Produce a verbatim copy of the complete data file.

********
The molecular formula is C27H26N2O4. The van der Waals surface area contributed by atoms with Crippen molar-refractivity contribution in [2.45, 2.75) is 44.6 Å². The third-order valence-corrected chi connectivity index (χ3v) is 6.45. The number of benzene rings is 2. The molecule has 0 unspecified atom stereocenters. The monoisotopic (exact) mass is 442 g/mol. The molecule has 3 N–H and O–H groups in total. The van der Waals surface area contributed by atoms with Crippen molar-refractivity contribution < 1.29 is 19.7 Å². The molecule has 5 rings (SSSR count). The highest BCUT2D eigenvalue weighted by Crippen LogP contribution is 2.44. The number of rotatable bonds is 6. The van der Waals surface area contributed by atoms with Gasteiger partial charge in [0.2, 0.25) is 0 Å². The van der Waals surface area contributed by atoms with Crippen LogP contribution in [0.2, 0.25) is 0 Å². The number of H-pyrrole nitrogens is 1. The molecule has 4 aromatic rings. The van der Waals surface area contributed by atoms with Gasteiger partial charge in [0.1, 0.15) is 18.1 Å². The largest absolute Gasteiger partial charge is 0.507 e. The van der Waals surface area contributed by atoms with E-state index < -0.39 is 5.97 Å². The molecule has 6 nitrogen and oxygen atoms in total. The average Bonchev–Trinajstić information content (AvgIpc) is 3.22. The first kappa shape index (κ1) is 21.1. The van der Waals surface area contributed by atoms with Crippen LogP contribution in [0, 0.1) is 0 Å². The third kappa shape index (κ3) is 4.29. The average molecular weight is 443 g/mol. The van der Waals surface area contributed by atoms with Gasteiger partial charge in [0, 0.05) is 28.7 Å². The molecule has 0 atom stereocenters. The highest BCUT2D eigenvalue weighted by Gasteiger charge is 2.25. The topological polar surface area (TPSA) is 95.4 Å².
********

The molecular formula is C27H26N2O4. The van der Waals surface area contributed by atoms with Crippen molar-refractivity contribution in [2.45, 2.75) is 44.6 Å². The third-order valence-corrected chi connectivity index (χ3v) is 6.45. The number of benzene rings is 2. The molecule has 0 unspecified atom stereocenters. The monoisotopic (exact) mass is 442 g/mol. The molecule has 3 N–H and O–H groups in total. The van der Waals surface area contributed by atoms with Crippen molar-refractivity contribution < 1.29 is 19.7 Å². The molecule has 5 rings (SSSR count). The highest BCUT2D eigenvalue weighted by Crippen LogP contribution is 2.44. The number of rotatable bonds is 6. The van der Waals surface area contributed by atoms with Gasteiger partial charge in [0.2, 0.25) is 0 Å². The van der Waals surface area contributed by atoms with Crippen LogP contribution in [0.2, 0.25) is 0 Å². The number of H-pyrrole nitrogens is 1. The molecule has 4 aromatic rings. The van der Waals surface area contributed by atoms with Gasteiger partial charge in [0.1, 0.15) is 18.1 Å². The largest absolute Gasteiger partial charge is 0.507 e. The van der Waals surface area contributed by atoms with E-state index < -0.39 is 5.97 Å². The molecule has 6 nitrogen and oxygen atoms in total. The average Bonchev–Trinajstić information content (AvgIpc) is 3.22. The first kappa shape index (κ1) is 21.1. The van der Waals surface area contributed by atoms with Crippen LogP contribution in [0, 0.1) is 0 Å². The third kappa shape index (κ3) is 4.29. The average molecular weight is 443 g/mol. The van der Waals surface area contributed by atoms with Gasteiger partial charge in [0, 0.05) is 28.7 Å². The molecule has 0 atom stereocenters. The highest BCUT2D eigenvalue weighted by Gasteiger charge is 2.25. The topological polar surface area (TPSA) is 95.4 Å².